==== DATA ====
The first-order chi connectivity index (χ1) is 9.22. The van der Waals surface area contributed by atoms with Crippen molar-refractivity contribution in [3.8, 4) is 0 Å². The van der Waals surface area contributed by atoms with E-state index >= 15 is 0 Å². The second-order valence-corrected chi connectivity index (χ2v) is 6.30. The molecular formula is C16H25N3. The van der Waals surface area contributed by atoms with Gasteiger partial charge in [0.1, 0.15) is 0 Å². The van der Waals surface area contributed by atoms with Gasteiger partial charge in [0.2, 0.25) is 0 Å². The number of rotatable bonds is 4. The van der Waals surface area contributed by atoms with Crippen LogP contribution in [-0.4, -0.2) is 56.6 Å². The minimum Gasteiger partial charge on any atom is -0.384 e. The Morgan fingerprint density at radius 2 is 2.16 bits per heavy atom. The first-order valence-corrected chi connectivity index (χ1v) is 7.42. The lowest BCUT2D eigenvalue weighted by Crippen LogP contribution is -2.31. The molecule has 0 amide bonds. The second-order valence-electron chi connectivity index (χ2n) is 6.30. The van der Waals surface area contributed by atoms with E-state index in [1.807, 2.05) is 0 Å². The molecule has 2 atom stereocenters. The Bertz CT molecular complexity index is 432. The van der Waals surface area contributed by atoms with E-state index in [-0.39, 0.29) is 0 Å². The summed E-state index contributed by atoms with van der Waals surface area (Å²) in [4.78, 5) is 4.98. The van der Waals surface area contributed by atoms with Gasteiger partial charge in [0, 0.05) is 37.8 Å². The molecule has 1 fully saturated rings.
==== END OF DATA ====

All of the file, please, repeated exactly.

The first-order chi connectivity index (χ1) is 9.22. The van der Waals surface area contributed by atoms with Crippen molar-refractivity contribution in [3.8, 4) is 0 Å². The van der Waals surface area contributed by atoms with E-state index >= 15 is 0 Å². The second-order valence-corrected chi connectivity index (χ2v) is 6.30. The molecular formula is C16H25N3. The van der Waals surface area contributed by atoms with Gasteiger partial charge in [0.1, 0.15) is 0 Å². The van der Waals surface area contributed by atoms with Gasteiger partial charge in [0.2, 0.25) is 0 Å². The number of rotatable bonds is 4. The van der Waals surface area contributed by atoms with Crippen LogP contribution in [-0.4, -0.2) is 56.6 Å². The minimum Gasteiger partial charge on any atom is -0.384 e. The Morgan fingerprint density at radius 2 is 2.16 bits per heavy atom. The first-order valence-corrected chi connectivity index (χ1v) is 7.42. The lowest BCUT2D eigenvalue weighted by Crippen LogP contribution is -2.31. The molecule has 0 amide bonds. The second-order valence-electron chi connectivity index (χ2n) is 6.30. The van der Waals surface area contributed by atoms with E-state index in [1.807, 2.05) is 0 Å². The molecule has 2 atom stereocenters. The Bertz CT molecular complexity index is 432. The van der Waals surface area contributed by atoms with E-state index in [-0.39, 0.29) is 0 Å². The summed E-state index contributed by atoms with van der Waals surface area (Å²) in [4.78, 5) is 4.98. The van der Waals surface area contributed by atoms with Gasteiger partial charge in [0, 0.05) is 37.8 Å². The molecule has 1 fully saturated rings.